Years ago, I visitied Kauai. While there, I discovered that filmmakers have used the island for a setting…. including Gilligan’s Island. We attempted to visit the Lagoon, but it was closed to the public that day. It was a strange experience to be that close to a place that existed only in my imagination thanks to reruns on channel 50. Afterwards, not far from the lagoon, we bought some fruit smoothies from a small local business. The girl that was serving us kept saying “fucking haoles”. I thought she was just in a bad mood. I discovered later that the “fucking haoles” were us. Fair enough. Not everyone is a fan of the open society that liberal democracy has brought.

    Speaking of which, there is a movie that may still be on Netflix called Moana. Not the 2016 Disney film ( which I really enjoyed ), but the 1926 film ( which is totally mesmerizing. ) It documents life before the Haole.

    I think Trump’s notion of a wall is more like a gated community. Luxuries flow in, trash flows out, and everything is idyllic… except for the other side of the wall. He may be too old for a Siddartha moment , but one can hope.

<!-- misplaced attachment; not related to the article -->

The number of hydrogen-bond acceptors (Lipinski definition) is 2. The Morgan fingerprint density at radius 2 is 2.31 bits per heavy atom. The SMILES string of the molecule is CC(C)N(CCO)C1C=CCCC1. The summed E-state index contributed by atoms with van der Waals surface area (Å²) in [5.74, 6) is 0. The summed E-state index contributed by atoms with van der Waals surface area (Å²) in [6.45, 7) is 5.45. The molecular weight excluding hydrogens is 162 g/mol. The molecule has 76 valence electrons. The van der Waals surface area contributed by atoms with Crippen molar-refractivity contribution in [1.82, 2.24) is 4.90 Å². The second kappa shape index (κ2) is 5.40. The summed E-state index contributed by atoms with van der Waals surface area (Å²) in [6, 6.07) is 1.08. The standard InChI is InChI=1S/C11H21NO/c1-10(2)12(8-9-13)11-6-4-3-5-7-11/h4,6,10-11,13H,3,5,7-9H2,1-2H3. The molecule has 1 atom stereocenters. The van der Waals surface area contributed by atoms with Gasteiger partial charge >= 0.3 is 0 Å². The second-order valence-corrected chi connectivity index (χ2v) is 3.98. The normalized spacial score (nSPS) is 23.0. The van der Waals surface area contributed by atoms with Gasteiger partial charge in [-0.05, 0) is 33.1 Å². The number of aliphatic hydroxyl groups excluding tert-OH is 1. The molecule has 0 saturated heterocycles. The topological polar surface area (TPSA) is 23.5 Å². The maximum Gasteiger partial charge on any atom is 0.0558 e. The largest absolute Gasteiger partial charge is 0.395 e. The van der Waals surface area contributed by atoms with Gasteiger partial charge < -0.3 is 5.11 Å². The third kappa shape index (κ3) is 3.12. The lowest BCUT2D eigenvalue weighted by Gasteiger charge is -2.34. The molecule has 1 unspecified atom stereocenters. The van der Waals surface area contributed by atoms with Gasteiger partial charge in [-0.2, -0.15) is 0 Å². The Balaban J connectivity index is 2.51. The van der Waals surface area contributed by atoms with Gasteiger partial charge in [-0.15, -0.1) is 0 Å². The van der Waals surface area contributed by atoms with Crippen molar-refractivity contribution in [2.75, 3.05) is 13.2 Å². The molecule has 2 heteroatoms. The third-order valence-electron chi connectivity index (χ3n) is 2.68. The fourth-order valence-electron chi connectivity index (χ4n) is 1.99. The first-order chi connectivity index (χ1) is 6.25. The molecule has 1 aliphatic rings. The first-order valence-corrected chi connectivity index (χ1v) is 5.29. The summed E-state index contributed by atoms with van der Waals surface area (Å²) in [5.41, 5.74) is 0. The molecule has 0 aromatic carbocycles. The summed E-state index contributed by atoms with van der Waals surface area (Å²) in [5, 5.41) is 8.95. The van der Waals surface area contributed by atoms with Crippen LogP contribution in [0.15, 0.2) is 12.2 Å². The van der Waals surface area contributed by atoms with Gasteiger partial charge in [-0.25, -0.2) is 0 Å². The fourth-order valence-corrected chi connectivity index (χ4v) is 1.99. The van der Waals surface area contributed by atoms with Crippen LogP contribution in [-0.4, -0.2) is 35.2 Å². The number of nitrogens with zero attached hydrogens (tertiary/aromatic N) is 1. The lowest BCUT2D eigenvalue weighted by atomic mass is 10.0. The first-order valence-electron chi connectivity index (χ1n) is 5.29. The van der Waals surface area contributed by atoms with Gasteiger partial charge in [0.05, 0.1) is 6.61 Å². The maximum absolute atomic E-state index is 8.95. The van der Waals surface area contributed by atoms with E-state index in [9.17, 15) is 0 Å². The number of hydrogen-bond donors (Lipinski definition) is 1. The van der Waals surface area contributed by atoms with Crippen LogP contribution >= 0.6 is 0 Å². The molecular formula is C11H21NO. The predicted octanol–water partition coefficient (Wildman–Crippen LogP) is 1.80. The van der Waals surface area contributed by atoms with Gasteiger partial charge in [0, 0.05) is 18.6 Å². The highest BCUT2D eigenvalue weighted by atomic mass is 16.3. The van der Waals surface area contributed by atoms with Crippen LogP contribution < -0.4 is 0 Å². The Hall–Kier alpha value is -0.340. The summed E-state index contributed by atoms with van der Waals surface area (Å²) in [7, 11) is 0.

9. Frosted Flakes
    Posted January 14, 2019 at 11:28 am | Permalink

    I am looking forward to watching the little movie iRobert suggested, Moana, and re-watching some old episodes of Gilligan’s Island.

    It is awesome how you tied-in your interesting story, Dave!

  10. iRobert
    Posted January 14, 2019 at 11:47 am | Permalink

    Mark is right – It’s not a great piece of television production. But it is only 23 minutes long, and comical in light of the absurdity to which America has sunken. The best part of it for me is that the joke is on us.

  11. EOS
    Posted January 14, 2019 at 11:47 am | Permalink

    Years ago, I was in a fast food restaurant in Hawaii. I noticed a family of tourists nearby, and the Dad was asking one of his kids to throw the trash into a nearby “mahalo”. I guess the Dad mistook the “Thank you” printed on the trashcan to be the name for the trashcan.

    It’s hard living on a small island where most meat, vegetables and dairy products need to be flown in. Nearly everything they buy is at the jacked-up tourist prices. The haoles make life more difficult for a good proportion of the residents. They live on rice and any fish they can net, with Spam being the occasional luxury. Life is hard and crime rates are high in this tropical paradise. Many are nostalgic for the days before the invasion.